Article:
The herbaceous border was originally conceived as a home for the Hemerocallis collection. The plan was to punctuate the clumps of Hemerocallis with vigorous, large leaved herbaceous plants that could look after themselves. Naturally once I had a new border to plant I started filling it with all sorts of lovely things. Not all of them were well judged but it seemed like the time to give a chance to the unlikely. Time has demonstrated that I might have tempered my enthusiasm to advantage. I would have lost a lot of the fun in the process.
The time has come to be ruthless. Along with the brambles ("how did that get to be 6 feet tall without me noticing") I am throwing out anything that hasn't been vigorous enough to dominate its space. I apply the Stinging Nettle Test. Are Stinging Nettles dominating the clump or has it fought them off? Hemerocallis have done well, Aruncus, Hosta and Astilbe have been worth their space. Iris have all been rather feeble except for I. foetidissima which has been too short and discreet to have much impact. It will stay, the seed heads are interesting and slowly populating the woodland behind the border. I tried growing the variegated Stinging Nettle in there - if you can't beat them, join them - but it is very unstable and it abandoned variegation as soon as it realised it was among friends.
As the overgrowth was removed I discovered Hemerocallis fulva var. rosea in flower, one of the most significant steps in the madness that is modern day lily breeding. Hemerocallis have both pink and yellow pigments in the flower but this was the first wild introduction (from Kuling, China) to show reduced yellow pigment, emphasising the pink. It isn't a clean pink, nobody has yet bred a plant without yellow, but this is the founder of the modern almost-pinks and almost-whites.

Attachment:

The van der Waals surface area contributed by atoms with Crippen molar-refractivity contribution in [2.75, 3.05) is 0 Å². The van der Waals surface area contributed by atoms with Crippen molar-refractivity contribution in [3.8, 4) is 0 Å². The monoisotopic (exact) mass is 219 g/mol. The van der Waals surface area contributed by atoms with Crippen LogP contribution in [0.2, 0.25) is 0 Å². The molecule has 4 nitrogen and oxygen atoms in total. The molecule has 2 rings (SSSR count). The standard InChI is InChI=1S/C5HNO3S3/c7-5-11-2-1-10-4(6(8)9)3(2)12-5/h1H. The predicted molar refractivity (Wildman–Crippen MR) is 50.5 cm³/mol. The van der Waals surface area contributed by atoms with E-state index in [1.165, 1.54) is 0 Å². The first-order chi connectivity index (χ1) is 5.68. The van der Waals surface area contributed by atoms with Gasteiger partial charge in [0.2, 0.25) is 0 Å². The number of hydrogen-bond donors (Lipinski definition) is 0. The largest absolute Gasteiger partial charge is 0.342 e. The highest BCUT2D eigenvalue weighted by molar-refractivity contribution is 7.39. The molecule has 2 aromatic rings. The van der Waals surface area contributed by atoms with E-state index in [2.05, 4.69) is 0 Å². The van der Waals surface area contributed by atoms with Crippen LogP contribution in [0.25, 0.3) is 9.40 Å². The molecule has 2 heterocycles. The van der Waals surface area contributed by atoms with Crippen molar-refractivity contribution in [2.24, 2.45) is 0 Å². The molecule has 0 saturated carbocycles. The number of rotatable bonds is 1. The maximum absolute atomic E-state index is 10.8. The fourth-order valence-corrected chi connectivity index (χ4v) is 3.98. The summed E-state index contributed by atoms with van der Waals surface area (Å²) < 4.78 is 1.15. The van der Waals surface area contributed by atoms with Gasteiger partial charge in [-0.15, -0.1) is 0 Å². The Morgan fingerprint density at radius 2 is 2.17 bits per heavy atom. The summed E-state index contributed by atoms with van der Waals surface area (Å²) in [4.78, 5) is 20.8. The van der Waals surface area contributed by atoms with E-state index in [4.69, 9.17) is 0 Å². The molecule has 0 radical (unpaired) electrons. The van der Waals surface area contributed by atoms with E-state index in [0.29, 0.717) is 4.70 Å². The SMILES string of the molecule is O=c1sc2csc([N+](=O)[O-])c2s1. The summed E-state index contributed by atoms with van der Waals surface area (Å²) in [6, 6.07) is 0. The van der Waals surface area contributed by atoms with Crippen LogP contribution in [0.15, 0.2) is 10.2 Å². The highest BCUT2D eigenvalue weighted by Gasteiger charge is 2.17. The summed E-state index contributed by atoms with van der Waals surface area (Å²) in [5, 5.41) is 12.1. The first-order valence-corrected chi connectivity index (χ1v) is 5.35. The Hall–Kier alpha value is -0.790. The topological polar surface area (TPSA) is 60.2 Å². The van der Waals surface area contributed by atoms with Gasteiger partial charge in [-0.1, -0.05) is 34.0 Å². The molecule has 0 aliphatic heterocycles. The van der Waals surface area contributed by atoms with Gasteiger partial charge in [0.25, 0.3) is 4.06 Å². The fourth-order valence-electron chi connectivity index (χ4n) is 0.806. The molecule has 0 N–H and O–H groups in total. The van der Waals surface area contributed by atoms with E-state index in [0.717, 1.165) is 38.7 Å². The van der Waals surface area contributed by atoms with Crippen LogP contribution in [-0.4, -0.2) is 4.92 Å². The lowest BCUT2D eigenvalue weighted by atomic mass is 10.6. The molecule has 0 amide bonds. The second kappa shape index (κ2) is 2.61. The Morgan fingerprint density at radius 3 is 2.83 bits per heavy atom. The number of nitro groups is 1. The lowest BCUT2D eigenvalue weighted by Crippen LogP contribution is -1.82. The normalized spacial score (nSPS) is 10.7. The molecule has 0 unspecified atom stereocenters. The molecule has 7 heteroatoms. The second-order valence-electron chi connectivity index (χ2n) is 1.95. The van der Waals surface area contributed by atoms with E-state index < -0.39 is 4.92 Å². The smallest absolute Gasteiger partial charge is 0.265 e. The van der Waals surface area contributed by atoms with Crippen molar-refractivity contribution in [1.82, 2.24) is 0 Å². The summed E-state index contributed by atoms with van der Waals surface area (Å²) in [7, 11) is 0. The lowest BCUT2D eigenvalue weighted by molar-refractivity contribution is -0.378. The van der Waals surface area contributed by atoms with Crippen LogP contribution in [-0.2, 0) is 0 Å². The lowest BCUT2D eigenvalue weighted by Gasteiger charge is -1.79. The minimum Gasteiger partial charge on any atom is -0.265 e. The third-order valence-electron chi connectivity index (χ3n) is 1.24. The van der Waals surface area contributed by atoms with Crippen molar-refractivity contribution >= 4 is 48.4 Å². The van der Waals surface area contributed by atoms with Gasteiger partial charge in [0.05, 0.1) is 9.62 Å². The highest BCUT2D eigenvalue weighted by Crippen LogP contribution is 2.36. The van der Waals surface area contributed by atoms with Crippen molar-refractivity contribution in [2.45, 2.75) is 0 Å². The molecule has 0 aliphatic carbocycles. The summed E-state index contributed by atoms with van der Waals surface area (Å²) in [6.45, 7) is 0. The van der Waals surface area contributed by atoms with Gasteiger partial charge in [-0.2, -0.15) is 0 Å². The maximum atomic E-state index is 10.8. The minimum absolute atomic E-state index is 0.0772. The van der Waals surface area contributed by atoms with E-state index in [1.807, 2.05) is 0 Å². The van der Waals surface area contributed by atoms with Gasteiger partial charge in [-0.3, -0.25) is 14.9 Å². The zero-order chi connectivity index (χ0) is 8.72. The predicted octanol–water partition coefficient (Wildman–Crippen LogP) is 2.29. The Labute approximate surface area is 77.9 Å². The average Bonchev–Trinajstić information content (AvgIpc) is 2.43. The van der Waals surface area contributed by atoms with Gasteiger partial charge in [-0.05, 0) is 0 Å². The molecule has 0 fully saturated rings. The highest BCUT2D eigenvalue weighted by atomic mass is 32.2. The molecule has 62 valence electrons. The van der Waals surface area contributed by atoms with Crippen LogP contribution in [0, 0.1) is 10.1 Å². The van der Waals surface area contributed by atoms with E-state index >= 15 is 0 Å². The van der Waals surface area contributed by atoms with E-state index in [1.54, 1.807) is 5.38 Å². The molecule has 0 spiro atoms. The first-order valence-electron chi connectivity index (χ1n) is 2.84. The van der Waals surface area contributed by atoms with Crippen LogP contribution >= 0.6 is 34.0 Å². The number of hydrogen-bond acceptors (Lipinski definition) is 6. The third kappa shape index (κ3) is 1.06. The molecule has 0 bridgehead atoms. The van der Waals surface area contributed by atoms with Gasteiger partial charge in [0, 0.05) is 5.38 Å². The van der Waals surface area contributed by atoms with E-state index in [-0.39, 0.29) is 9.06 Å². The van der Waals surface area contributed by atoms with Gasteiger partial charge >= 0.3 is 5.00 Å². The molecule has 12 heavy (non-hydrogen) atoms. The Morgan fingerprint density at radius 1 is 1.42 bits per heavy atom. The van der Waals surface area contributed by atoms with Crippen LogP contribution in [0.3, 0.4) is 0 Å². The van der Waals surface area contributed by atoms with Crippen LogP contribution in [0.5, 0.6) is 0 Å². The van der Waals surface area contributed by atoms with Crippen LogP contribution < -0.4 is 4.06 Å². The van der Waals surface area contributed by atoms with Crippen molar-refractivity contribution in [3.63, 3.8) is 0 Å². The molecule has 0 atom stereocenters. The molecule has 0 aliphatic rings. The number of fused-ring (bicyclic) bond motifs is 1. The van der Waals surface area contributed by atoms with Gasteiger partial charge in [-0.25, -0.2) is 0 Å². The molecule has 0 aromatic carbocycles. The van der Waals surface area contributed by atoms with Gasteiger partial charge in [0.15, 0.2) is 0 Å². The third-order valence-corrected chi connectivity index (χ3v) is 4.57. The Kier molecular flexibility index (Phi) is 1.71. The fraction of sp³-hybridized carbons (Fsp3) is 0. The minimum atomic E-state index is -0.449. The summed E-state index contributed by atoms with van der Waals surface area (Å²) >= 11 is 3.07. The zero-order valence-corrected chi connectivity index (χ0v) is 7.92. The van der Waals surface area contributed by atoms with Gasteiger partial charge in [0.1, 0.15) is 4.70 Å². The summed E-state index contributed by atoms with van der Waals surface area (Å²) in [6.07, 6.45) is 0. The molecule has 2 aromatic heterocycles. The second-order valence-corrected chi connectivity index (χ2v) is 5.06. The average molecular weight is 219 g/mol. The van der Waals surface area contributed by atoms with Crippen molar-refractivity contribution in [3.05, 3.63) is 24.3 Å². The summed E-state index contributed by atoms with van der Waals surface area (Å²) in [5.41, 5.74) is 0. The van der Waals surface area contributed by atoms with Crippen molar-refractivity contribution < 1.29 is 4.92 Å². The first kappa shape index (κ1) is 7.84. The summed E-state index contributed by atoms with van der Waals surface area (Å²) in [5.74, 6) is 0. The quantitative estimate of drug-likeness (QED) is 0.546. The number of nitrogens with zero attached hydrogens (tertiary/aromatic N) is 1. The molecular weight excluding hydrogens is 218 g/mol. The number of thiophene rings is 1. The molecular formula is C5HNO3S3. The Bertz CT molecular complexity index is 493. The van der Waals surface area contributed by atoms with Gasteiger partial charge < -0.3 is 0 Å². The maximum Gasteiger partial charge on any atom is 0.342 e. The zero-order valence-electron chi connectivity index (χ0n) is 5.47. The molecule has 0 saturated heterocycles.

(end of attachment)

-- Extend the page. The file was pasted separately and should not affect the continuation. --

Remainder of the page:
22nd July 2018

Crocosmia 'Hellfire'.
The pursuit of clean colours runs through most plant breeding. Once the colours have been cleaned up, the next generation of breeders work to combine them again, witness the modern craze for black and brown Petunia as an example. Brown gladioli are another. In Crocosmia there are plenty of yellow cultivars, it turns out that it is rather easy to breed out the red pigment. The reverse is not true. The yellow pigment hangs on, just as it does in Hemerocallis and as a result all of the red Crocosmia have strong tendencies towards orange.
For a long time 'Lucifer' was the best available red. It is vigorous, striking, almost red. It makes bold clumps. Unfortunately it also flops in the middle of summer with the elegance of an exhausted opera diva on a small chaise longue.
'Hellfire' is a modern improvement, the flowers are redder, the habit is more upright. I don't know if anybody has grown it for long enough to know if the clumps grow old disgracefully, it's a thing to look forward to. As with all new introductions, the improvement has been overwhelmed by the hyperbole. It isn't pure red, it does have an orange throat, it is better than 'Lucifer' and it isn't the last word in Crocosmia breeding.
It the clumps can look after themselves it has a place in the herbaceous border. I have a feeling that it might not be strong enough but it will get a chance.
The heat has made me grumpy, intolerant and a sloppy driver but it isn't the source of the madness. I went to Camborne Show yesterday and saw the ugliest chicken in the county and a girl riding a unicorn. The madness is universal.